Proteins that bind to telomeric DNA are also required for the proper structure and function of telomeres, but very little is known about the protein component of plant telomeres. Zentgraf [27] isolated proteins from Arabidopsis nuclei that bind to plant telomeric repeats by running electrophoretic mobility shift assays and recovering the DNA--protein complexes. The proteins from these shifted bands were characterized by additional rounds of electrophoresis and found to consist of a 67 kD band that contained proteins with three distinct, but very close isoelectric points. It has not been determined whether these proteins are slight modifications of a single gene product or whether they are derived from different genes. The Arabidopsis protein does not appear to be a component of telomerase because treatment of nuclear extracts with RNase did not affect binding to the telomeric repeats [27]. The relation of the Arabidopsis protein to previously characterized telomere binding proteins such as TRF1 in mammals [28], RAP1 in yeast (reviewed in [29]), or the telomeric proteins of hypotrichous ciliates [30] is not clear. However, a protein sequence element called the "telobox", which is a hallmark of the mammalian TRF, is found in proteins encoded by expressed sequence tags (ESTs, Expressed Sequence Tags) in Arabidopsis and rice [31].

Regulation of Telomere Length in Plants

Although the telomere repeat is conserved throughout land plants, the actual length of the telomeres is highly variable. At least some plant telomeres shorten during development, just as mammalian telomeres do. Kilian et al. [32] reported that barley telomeres shorten even during embryo development. The youngest embryos assayed (less than 1 mm long) had telomeres approximately 75 kb long. As the embryos grew, their telomeres decreased to about 25 kb. After germination, the leaves had telomeres just slightly shorter than the oldest embryos (20 kb). Dot blots were used to confirm that this shortening of terminal restriction fragments was due to a loss of telomeric repeats and not to changes in other sequences on the terminal restriction fragments.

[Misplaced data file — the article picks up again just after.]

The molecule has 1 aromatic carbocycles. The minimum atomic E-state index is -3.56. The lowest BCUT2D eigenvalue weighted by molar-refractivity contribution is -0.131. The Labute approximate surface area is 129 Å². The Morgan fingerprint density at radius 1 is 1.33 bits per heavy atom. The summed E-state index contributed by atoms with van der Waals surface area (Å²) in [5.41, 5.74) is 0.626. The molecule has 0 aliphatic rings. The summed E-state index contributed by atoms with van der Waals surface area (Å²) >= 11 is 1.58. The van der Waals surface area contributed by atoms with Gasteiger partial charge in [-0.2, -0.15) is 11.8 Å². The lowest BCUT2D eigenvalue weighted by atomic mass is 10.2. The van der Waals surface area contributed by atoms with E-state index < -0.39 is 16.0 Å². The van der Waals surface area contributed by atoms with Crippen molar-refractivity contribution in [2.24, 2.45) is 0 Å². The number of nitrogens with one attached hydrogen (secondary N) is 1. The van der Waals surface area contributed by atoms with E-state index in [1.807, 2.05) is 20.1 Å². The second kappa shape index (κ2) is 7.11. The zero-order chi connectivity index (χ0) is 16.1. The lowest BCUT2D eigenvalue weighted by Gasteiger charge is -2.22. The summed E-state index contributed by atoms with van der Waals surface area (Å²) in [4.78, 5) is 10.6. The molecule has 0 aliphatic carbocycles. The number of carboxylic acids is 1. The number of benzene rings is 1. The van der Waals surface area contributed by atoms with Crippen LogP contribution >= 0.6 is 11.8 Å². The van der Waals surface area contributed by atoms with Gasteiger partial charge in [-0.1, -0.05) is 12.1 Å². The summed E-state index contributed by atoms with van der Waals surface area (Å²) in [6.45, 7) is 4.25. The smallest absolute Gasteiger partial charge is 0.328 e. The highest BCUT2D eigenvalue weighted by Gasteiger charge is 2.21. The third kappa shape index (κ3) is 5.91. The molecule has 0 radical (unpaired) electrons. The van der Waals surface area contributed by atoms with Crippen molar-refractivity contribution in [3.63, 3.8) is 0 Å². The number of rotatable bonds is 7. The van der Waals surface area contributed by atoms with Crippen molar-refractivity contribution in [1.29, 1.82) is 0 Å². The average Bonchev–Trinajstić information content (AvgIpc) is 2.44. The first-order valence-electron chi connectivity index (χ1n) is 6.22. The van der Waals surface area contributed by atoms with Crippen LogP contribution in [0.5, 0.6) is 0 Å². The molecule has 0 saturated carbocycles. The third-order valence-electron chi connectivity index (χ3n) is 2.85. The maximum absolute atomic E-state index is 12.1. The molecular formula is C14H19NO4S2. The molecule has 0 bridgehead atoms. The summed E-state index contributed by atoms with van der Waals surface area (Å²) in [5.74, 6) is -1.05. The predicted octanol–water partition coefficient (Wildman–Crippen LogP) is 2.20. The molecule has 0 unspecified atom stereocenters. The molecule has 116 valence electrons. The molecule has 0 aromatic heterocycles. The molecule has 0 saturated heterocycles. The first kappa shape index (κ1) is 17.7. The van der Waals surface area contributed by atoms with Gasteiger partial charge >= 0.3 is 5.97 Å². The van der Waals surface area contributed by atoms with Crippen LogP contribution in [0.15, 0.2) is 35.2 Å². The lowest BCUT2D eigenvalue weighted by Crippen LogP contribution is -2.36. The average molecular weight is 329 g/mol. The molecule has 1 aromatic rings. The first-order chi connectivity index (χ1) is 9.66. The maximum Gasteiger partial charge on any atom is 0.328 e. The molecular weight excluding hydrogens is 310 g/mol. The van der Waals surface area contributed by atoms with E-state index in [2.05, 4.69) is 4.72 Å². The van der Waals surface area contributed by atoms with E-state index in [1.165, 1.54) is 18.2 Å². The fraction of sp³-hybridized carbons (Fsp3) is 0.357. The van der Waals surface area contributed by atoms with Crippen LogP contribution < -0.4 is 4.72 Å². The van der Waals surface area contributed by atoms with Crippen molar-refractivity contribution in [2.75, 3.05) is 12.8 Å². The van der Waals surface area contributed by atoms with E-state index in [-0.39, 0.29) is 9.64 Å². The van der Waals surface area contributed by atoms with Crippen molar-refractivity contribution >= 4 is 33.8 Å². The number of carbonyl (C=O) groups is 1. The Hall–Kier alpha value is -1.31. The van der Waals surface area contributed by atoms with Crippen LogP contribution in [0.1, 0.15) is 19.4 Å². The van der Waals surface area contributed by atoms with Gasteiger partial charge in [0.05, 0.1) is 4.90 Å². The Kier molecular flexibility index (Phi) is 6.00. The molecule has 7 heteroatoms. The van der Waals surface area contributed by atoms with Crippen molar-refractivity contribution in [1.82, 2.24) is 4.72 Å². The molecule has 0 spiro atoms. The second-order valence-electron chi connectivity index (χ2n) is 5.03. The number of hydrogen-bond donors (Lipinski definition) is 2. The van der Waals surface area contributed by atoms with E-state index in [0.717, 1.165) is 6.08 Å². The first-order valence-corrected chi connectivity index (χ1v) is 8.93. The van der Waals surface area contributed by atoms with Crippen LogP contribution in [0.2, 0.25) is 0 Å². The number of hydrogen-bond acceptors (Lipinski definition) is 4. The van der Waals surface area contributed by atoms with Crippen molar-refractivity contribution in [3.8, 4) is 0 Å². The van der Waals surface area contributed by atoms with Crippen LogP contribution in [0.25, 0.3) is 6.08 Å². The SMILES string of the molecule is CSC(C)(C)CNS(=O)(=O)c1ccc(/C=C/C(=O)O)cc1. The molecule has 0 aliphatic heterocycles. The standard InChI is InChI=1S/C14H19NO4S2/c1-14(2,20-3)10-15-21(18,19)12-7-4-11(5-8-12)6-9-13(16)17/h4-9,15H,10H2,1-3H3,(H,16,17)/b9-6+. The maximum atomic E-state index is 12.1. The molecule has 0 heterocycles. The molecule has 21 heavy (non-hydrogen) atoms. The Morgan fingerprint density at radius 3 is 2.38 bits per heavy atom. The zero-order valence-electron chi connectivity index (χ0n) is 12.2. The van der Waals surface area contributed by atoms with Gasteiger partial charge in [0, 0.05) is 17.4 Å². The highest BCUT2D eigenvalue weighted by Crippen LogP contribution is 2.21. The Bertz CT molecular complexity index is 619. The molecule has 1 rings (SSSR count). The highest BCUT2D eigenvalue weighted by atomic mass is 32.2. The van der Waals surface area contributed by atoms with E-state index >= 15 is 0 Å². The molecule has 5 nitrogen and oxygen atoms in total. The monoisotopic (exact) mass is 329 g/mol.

Telomere length was also measured in the barley inflorescence spike, where it decreased from 40 to 45 kb in young spikes to about 20 kb in older spikes. Because telomeres in young embryos are much longer than they are in the mature inflorescence spike, dramatic lengthening must occur in or before early embryogenesis, possibly, during flowering and gametogenesis. The high levels of telomerase activity detected in cauliflower floral buds [33] are consistent with the reactivation of telomerase upon flowering.

The 50 kb decrease in telomere length during barley embryogenesis and the 20 kb decrease during spike growth probably reflect a developmentally programmed decrease, since shortening of telomeres through attrition in the absence of telomerase could not account for this much change. Neither the mechanism nor the rationale for such a large decrease is known, but extrachromosomal elements containing telomeric sequences have been observed in mature wheat embryos [34], implying that large portions of telomeric DNA can be cleaved from the chromosomes. These elements, although stable in mature dormant embryos, are eliminated within the first three hours of germination [34]. If such extrachromosomal elements are produced during embryogenesis, it may be possible to detect them by ISH.

In contrast to the shortening of telomeres during growth of differentiated barley tissue, telomeres grow to 300 kb during undifferentiated growth in suspension culture [32]. As might be predicted for cells with an extensive capacity for proliferation, telomerase activity is very high in suspension cultures of many plants [33]. However, high levels of telomerase do not necessarily culminate in excessively long telomeres. In a rapidly dividing tobacco cell culture that had been maintained for 24 years, telomeres ranged from 20 to 130 kb, about the same range as in tobacco leaves (40-160 kb). In contrast, most of the telomeres from cultured cells were in the 20- to 50-kb region, while those from leaves were in the 90- to 130-kb region. Furthermore, although telomerase activity was detected in the cultured cells, telomere length was stable over a six-month period that covered approximately 225 doublings [35].

Broun et al. [36] reported that telomeres in tomato leaves do not change in size over a five-month period beginning when the plants are one month old. This apparent stability, similar to that of tobacco cell cultures but different from the shortening seen in barley development [32], could be a fundamental difference between monocots and dicots, or it may be an adaptation to the fact that most tomato varieties have an indeterminate growth habit and can continue to grow almost indefinitely.